Philipsburg – The follow-up audit report regarding administrative appointments for public entities was submitted to Parliament today by the General Audit Chamber. The report entitled ‘Administrative Appointments: an audit into the legitimacy and integrity of administrative appointments of directors’ presents the findings of an investigation into the legitimacy and integrity of administrative appointments of directors for 20 entities, including government-owned companies, various public foundations and other related entities that are part of the collective sector of St. Maarten. As part of this audit, the General Audit Chamber reviewed the persons who occupy positions as directors or C-level management during the period from January 2015 through May 2017. Actions of the respective minister(s), acting in the capacity as shareholder representative, in terms of the appointment procedure, was the focal area of the audit.
The objective of administrative appointments is the placement of the most qualified persons in suitable positions, according to the General Audit Chamber. This in particularly important in terms of government-owned companies, as these are valuable assets, representing millions, to government. In other words, there is a lot at stake.
“Like our previous report on administrative appointments which focused on the appointment of supervisory board members, our findings portray a worrisome picture”, according to the General Audit Chamber. Based on the entities investigated whereby the appointment procedure of the National Ordinance Corporate Governance is applicable, the report states that between January 2015 and May 2017, only one appointment was made in accordance with the rules and in keeping with principles of transparency. The audit also reviewed whether the required advice from the Corporate Governance Council (CGC) was provided and the extent to which that advice was followed. For the 23 directors reviewed by the audit, advice from the CGC was found for 7 cases. The respective minister acting in the capacity of shareholder representative, deviated from the advice of the Corporate Governance Council in 4 of the 7 cases. Moreover, the General Audit Chamber reports that they were unable to establish whether the minister provided a reason, in writing, for not following the CGC-advice. In their report, the General Audit Chamber notes that the 4 appointments in question, occurred after the published their first report on Administrative Appointments in October 2016.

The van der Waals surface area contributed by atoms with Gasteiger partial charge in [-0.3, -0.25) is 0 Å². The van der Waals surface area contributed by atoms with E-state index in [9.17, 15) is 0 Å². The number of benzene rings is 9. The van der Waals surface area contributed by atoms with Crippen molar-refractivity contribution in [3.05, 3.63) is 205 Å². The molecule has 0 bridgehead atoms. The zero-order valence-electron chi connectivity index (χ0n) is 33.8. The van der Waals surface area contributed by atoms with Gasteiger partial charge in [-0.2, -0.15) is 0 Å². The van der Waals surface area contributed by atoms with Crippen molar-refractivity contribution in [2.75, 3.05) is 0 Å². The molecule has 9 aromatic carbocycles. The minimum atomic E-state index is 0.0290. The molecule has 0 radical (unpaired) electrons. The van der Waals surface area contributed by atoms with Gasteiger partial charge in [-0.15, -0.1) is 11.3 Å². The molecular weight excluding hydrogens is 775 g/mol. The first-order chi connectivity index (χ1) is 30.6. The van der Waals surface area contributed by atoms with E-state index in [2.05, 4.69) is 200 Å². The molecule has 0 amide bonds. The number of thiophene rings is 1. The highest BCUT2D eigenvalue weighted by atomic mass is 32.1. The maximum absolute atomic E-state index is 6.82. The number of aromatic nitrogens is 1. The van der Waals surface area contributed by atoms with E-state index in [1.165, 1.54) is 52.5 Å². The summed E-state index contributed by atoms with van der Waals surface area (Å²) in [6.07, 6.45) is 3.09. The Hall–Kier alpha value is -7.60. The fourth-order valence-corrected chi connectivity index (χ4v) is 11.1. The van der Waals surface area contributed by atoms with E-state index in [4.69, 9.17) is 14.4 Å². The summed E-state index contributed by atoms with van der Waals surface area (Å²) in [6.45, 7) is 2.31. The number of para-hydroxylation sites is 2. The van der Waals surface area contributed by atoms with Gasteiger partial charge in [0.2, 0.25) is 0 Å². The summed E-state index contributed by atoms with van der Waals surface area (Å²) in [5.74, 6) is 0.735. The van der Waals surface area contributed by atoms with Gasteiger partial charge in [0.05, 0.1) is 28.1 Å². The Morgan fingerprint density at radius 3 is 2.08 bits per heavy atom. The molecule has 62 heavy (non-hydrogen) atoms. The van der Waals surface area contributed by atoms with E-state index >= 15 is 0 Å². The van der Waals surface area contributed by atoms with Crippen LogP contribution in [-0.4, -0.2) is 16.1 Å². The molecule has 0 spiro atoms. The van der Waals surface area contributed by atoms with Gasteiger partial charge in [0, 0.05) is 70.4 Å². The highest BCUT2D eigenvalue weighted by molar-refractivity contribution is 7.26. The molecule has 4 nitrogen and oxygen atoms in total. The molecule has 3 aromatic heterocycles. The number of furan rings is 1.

Information gathering continues to be challenging, according to the General Audit Chamber. Only 2 Annual Reports for fiscal year 2015 were made available to the General Audit Chamber. The audit encompassed 20 entities, in other words, 90% of the Annual Reports requested were not made available for the audit. “We find this disappointing. In 2017, annual reports from fiscal year 2015 should be available and it is up to the respective ministers to change this situation”. The General Audit Chamber seeks to contribute to the improvement of administrative appointments, and with that, the financial-management of the country. This is not possible if information is absent.
In the recommendation section of the report, the General Audit Chamber suggests a complete re-evaluation of the system used for administrative appointments. To live up to the rules of good governance, the system must contain strong safeguards that compel compliance, transparency and integrity. The General Audit Chamber goes on to stress the importance of transparency in the process of appointments, and concludes by stating that information regarding an appointment must be available at all times.
The report ‘Administrative Appointments part 2: an audit into the legitimacy and integrity of administrative appointments of directors’ is published in both English and Dutch and is available on the website of the General Audit Chamber (www.arsxm.org).